Diversity on the rise: Baylor professor links diversity with retention rates as both increase

Graphic Jess Schurz
Graphic Jess Schurz
Graphic Jess Schurz

By Shannon Barbour

The university achieved an unprecedented 96.2 percent retention rate last semester, passing a previous retention record set in the spring of 2014. In addition to rising retention rates, diversity rates have also increased among the undergraduate population to 35.5 percent, according to the Baylor Institutional Research and Testing.

According to the Baylor Institutional Research and Testing, Baylor’s growing rate of diversity increased to a record of a record 35.5 percent in fall 2014 and is expected to rise this spring.

Diversity rates are calculated using racial, ethnic, gender and religious minority enrollments, while retention rates are based on the number of students who choose to return to Baylor each semester and year.

One of the biggest causes of the increase in retention are programs started by the university to help minorities feel more connected to campus, said Courtney Pace Lyons, assistant director of student success.

Programs and events like Kaleidoscope help students feel socially connected and make them aware of Baylor’s resources, Lyons said.

“Kaleidoscope is purposefully designed to attract students who are in minority groups,” said Lyons. “And it’s very intentional. There’s a lot of encouragement to connect with parents at the event too, to help them understand the college process.”

In addition to making the student body more diverse, Lyons said Baylor intends to make faculty and staff more reflective of the student body.

“That is something Baylor is very committed to,” said Lyons. “Is providing a diverse faculty and staff to better serve a diverse student body.”

Dr. James Sorelle, history professor and co-chair of the Campus Diversity Committee, said the committee is devoted to promoting diversity once students and faculty are members of the Baylor community.

Sorelle said the committee does so by organizing and funding events and organizations that relate to promoting and continuing diversity. One of the events that the committee organizes is the Cultural Connections Banquet held every spring.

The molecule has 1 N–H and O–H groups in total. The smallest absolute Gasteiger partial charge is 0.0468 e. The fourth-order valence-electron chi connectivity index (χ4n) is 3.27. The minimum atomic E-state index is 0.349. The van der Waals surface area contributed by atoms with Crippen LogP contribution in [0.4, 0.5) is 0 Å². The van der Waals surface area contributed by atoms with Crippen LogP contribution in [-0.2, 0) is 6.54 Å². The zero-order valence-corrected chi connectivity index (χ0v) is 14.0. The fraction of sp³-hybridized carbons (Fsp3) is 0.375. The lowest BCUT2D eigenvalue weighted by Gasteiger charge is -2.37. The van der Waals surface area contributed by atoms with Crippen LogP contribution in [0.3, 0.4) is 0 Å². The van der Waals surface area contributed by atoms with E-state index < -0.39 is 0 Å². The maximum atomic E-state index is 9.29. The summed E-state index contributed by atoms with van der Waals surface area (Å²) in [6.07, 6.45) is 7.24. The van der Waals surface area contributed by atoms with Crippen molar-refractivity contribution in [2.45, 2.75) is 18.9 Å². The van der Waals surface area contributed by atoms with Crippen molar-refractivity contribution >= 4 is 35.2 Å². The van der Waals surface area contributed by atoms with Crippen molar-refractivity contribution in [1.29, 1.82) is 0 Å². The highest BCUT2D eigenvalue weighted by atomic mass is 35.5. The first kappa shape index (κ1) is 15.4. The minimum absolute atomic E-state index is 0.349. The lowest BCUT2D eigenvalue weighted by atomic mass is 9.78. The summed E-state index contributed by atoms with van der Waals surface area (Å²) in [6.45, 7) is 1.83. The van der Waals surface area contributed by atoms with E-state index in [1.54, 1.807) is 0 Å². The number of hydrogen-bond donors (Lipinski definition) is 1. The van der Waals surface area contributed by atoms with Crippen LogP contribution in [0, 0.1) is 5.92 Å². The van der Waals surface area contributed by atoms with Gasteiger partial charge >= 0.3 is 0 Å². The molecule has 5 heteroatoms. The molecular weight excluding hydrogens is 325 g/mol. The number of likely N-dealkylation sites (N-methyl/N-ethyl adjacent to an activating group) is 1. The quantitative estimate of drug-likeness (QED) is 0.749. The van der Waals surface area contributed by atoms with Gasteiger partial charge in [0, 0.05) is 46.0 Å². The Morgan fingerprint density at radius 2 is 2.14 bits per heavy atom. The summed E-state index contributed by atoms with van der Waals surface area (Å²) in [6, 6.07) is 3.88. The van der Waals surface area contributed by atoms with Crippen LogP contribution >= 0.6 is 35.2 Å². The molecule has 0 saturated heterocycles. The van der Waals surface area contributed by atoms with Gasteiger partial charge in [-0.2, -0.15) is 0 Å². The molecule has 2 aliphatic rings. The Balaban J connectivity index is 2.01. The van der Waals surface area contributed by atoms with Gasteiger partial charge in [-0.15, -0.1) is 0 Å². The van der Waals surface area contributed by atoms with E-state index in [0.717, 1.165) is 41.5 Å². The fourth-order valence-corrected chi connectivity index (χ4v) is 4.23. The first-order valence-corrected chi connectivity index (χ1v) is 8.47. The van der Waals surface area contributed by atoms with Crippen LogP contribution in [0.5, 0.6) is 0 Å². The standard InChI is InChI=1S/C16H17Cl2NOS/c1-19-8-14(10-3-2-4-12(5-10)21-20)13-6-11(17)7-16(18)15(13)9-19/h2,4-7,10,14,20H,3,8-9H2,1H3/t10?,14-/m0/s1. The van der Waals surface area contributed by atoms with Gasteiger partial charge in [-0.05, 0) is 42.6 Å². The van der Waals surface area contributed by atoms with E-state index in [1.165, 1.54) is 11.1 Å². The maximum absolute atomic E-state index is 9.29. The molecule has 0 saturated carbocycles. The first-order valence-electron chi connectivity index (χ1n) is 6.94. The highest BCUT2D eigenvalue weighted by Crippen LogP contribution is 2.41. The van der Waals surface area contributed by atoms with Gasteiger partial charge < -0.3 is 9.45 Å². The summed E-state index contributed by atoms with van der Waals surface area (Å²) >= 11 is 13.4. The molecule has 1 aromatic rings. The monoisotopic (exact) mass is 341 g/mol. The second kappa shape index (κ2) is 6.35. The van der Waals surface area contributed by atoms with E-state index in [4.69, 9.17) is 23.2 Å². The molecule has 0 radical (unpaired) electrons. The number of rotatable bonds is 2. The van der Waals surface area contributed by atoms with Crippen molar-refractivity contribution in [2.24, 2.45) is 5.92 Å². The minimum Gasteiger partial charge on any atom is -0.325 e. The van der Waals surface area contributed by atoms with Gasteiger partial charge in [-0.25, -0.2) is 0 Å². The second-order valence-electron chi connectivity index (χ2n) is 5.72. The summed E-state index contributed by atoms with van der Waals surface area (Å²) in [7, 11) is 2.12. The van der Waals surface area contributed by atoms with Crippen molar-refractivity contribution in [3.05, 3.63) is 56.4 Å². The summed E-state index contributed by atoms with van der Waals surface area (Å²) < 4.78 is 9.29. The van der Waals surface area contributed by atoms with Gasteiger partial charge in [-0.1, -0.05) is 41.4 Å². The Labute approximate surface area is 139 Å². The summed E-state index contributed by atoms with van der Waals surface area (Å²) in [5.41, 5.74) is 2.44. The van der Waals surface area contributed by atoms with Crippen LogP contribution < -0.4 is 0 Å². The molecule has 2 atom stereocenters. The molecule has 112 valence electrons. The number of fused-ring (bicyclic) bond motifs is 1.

Sorelle said he has seen Baylor’s diversity improve from when he first came to Baylor.

“When I came here, I bet [the diversity percentage] wasn’t 15,” Sorelle said. “That’s a pretty significant change. It does reflect the intentionality of the university to broaden its appeal to a wide range of backgrounds.”

Baylor and the Paul L. Foster Success Center are working to continue the trend among retention rates even more by introducing a new summer program.

“This summer we’re debuting the First In Line Summer Advantage program, where students can actually earn six hours of college credit,” said Lyons. “Incoming first-generation students will be part of a summer learning community program.”

The program was created to help students who are the first in their families to go to college. Lyons said the goal of this new program is to encourage new students to feel connected to campus through academic and personal success, which will help improve retention rates.

This program will be held during this summer’s second session with a 50 percent tuition discount. The session will offer variety of classes including introductory courses in religion, sociology and speech.

“First-generation students are a higher percent minority than the traditional Baylor student,” said Lyons. “I do think that it will help us improve our diversity on some level.”